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Emanuele Quintarelli

Emanuele Quintarelli's Public Library

Feb 06, 16

"Modern Workplace Learning: a resource book for L&D"

  • The way we work is limiting our collective creativity and capability, not unleashing our full potential and the potential of those around us.
  • ndividual organizations aren’t broken, the reality of work is.
  • FIVE CONFLICTS that define the shattered reality of work today.

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Jan 06, 16

"Once we’re no longer conflating the idea of “work” with that of “employment,” we are free to create value in ways unrecognized by the current growth-based market economy."

  • The way we view work life is influenced by the way we view the world.
  • In the present competitive view of the world, we often think that the most capable are those who are the most competitive, and accordingly that competition creates and secures capability and long-term viability in the world (of work).
  • what if high performance is incorrectly attributed to competition and is more a result of diversity, self-organizing communication and non-competitive processes of cooperation?

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Jan 02, 16

"you need to hire more purpose-oriented workers if you want to build a high-performing workforce that can drive corporate success over the long haul."

  • we have to recognize that there are two workforces and not lump them together.
  • work as being about relationships, making a meaningful impact and personal growth.
  • We found that purpose-oriented workers scored higher on performance reviews

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  • Open allocation is one theory that answers one of the most crucial questions for any company
  • how to innovate and make that innovation repeatable.
  • 62% of corporate executives report manipulating company structure to drive innovation efforts

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  • David Rock, founder of the NeuroLeadership Institute, has identified relatedness feelings of trust, connection, and belonging—as one of the five primary categories of social pleasures and pains (along with status, certainty, autonomy, and fairness).
  • the feeling of working together has indeed been shown to predict greater motivation, particularly intrinsic motivation, that magical elixir of interest, enjoyment, and engagement that brings with it the very best performance.
  • While we may have team goals and team meetings and be judged according to our team performance, very few of us actually do our work in teams

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Dec 28, 15

"To manage social distance effectively and maximize the talents and engagement of team members, leaders must stay attentive to all five of the SPLIT dimensions. Decisions about structure create opportunities for good process, which can mitigate difficulties caused by language differences and identity issues. If leaders act on these fronts, while marshaling technology to improve communication among geographically dispersed colleagues, social distance is sure to shrink, not expand."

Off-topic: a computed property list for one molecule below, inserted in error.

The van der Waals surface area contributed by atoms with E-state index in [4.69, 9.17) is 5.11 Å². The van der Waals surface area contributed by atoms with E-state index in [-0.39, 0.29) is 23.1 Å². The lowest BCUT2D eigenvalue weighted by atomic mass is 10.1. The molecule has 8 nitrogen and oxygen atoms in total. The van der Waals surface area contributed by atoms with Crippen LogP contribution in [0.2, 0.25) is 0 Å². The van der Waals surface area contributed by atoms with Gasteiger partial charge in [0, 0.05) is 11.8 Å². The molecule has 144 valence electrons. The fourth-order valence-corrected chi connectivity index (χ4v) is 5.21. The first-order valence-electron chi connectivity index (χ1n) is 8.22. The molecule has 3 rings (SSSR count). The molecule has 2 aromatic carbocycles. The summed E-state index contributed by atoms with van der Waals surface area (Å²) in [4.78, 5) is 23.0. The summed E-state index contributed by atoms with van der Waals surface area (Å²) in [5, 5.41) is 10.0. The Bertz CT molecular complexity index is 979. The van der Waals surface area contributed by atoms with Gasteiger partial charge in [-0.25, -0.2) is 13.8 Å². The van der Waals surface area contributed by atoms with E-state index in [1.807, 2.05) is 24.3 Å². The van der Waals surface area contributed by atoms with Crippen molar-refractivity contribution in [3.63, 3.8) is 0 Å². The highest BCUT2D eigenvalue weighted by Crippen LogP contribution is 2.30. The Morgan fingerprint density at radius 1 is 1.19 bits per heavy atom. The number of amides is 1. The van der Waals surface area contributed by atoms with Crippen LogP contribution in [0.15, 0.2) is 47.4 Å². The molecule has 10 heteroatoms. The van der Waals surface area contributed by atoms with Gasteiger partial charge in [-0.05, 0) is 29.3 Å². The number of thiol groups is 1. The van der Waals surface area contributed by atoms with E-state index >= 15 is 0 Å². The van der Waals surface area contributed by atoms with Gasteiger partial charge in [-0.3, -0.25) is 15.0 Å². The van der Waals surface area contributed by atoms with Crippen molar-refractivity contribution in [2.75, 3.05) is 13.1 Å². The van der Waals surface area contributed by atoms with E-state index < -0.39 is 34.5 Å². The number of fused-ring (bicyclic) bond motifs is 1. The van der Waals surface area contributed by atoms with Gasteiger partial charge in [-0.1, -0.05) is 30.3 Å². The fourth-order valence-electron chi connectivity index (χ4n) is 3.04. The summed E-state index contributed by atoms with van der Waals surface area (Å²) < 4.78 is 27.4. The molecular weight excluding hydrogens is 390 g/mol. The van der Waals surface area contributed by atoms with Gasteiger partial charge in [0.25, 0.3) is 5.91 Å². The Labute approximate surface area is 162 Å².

• when team members come from different countries and functional backgrounds and are working in different locations, communication can rapidly deteriorate, misunderstanding can ensue, and cooperation can degenerate into distrust.
  • Coworkers who are geographically separated, however, can’t easily connect and align, so they experience high levels of social distance and struggle to develop effective interactions. Mitigating social distance therefore becomes the primary management challenge for the global team leader.
  • tested a framework for identifying and successfully managing social distance. It is called the SPLIT framework, reflecting its five components: structure, process, language, identity, and technology—each of which can be a source of social distance

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Dec 28, 15

"Companies who have replaced ratings tend to be anxious about it beforehand and enthusiastic about it afterward. Their employees are happier, which encourages more engagement and better performance. It should be no surprise that treating an employee like a human being and not a number is a better approach. Yet it has taken a few bold companies to lead the way and show us that life is better on the other side. Only time will tell how lasting the trend truly is, but I strongly suspect we are at the beginning of something big."

  • The idea of removing ratings drives many HR executives a little crazy because companies love to quantify and analyze almost everything.
  • The thought of getting rid of a metric is almost heretical
  • Yet in mid-2015, the trend started to accelerate. Consulting firms Deloitte and Accenture, global health services client Cigna, and even GE—the company who popularized the idea of forcing people into a performance curve—all announced changes to their performance management systems. By September 2015, 51 large firms were moving to a no-ratings systems. According to research firm Bersin by Deloitte, around 70% of companies are now reconsidering their performance management strategy.

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